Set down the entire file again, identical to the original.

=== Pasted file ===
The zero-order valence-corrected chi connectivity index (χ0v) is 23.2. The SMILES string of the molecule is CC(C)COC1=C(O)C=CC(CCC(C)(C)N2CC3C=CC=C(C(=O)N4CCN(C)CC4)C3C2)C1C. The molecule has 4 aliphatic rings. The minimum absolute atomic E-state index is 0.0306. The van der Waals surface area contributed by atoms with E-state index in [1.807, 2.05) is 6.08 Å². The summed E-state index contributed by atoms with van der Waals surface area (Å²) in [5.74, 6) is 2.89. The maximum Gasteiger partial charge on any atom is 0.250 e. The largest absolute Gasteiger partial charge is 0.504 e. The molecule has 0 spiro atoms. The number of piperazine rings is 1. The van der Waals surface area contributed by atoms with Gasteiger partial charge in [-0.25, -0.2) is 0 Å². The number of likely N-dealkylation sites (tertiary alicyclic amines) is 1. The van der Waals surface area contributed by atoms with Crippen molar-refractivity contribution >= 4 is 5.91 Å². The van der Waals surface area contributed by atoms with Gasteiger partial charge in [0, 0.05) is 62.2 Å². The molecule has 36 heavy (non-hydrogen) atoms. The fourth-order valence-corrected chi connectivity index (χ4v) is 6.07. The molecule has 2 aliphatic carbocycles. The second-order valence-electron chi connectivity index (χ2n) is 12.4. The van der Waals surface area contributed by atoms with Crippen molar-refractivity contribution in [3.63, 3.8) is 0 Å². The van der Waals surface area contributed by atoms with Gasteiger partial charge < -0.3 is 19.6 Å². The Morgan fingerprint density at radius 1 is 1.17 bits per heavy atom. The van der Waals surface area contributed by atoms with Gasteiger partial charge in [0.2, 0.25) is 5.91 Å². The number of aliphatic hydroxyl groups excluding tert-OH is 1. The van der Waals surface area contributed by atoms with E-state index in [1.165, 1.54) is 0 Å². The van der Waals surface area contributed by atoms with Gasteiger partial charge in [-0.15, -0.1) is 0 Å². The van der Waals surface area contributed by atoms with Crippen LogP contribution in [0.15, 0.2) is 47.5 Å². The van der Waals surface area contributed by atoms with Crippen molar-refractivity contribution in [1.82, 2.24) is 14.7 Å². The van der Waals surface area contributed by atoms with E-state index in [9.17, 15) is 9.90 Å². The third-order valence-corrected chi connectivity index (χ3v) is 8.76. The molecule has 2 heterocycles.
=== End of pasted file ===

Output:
The zero-order valence-corrected chi connectivity index (χ0v) is 23.2. The SMILES string of the molecule is CC(C)COC1=C(O)C=CC(CCC(C)(C)N2CC3C=CC=C(C(=O)N4CCN(C)CC4)C3C2)C1C. The molecule has 4 aliphatic rings. The minimum absolute atomic E-state index is 0.0306. The van der Waals surface area contributed by atoms with E-state index in [1.807, 2.05) is 6.08 Å². The summed E-state index contributed by atoms with van der Waals surface area (Å²) in [5.74, 6) is 2.89. The maximum Gasteiger partial charge on any atom is 0.250 e. The largest absolute Gasteiger partial charge is 0.504 e. The molecule has 0 spiro atoms. The number of piperazine rings is 1. The van der Waals surface area contributed by atoms with Gasteiger partial charge in [-0.25, -0.2) is 0 Å². The number of likely N-dealkylation sites (tertiary alicyclic amines) is 1. The van der Waals surface area contributed by atoms with Crippen molar-refractivity contribution >= 4 is 5.91 Å². The van der Waals surface area contributed by atoms with Gasteiger partial charge in [0, 0.05) is 62.2 Å². The molecule has 36 heavy (non-hydrogen) atoms. The fourth-order valence-corrected chi connectivity index (χ4v) is 6.07. The molecule has 2 aliphatic carbocycles. The second-order valence-electron chi connectivity index (χ2n) is 12.4. The van der Waals surface area contributed by atoms with Crippen molar-refractivity contribution in [3.63, 3.8) is 0 Å². The van der Waals surface area contributed by atoms with Gasteiger partial charge < -0.3 is 19.6 Å². The Morgan fingerprint density at radius 1 is 1.17 bits per heavy atom. The van der Waals surface area contributed by atoms with Gasteiger partial charge in [0.2, 0.25) is 5.91 Å². The number of aliphatic hydroxyl groups excluding tert-OH is 1. The van der Waals surface area contributed by atoms with E-state index in [1.165, 1.54) is 0 Å². The van der Waals surface area contributed by atoms with Gasteiger partial charge in [-0.15, -0.1) is 0 Å². The van der Waals surface area contributed by atoms with Crippen LogP contribution in [0.15, 0.2) is 47.5 Å². The van der Waals surface area contributed by atoms with Crippen molar-refractivity contribution in [1.82, 2.24) is 14.7 Å². The van der Waals surface area contributed by atoms with E-state index in [9.17, 15) is 9.90 Å². The third-order valence-corrected chi connectivity index (χ3v) is 8.76. The molecule has 2 heterocycles.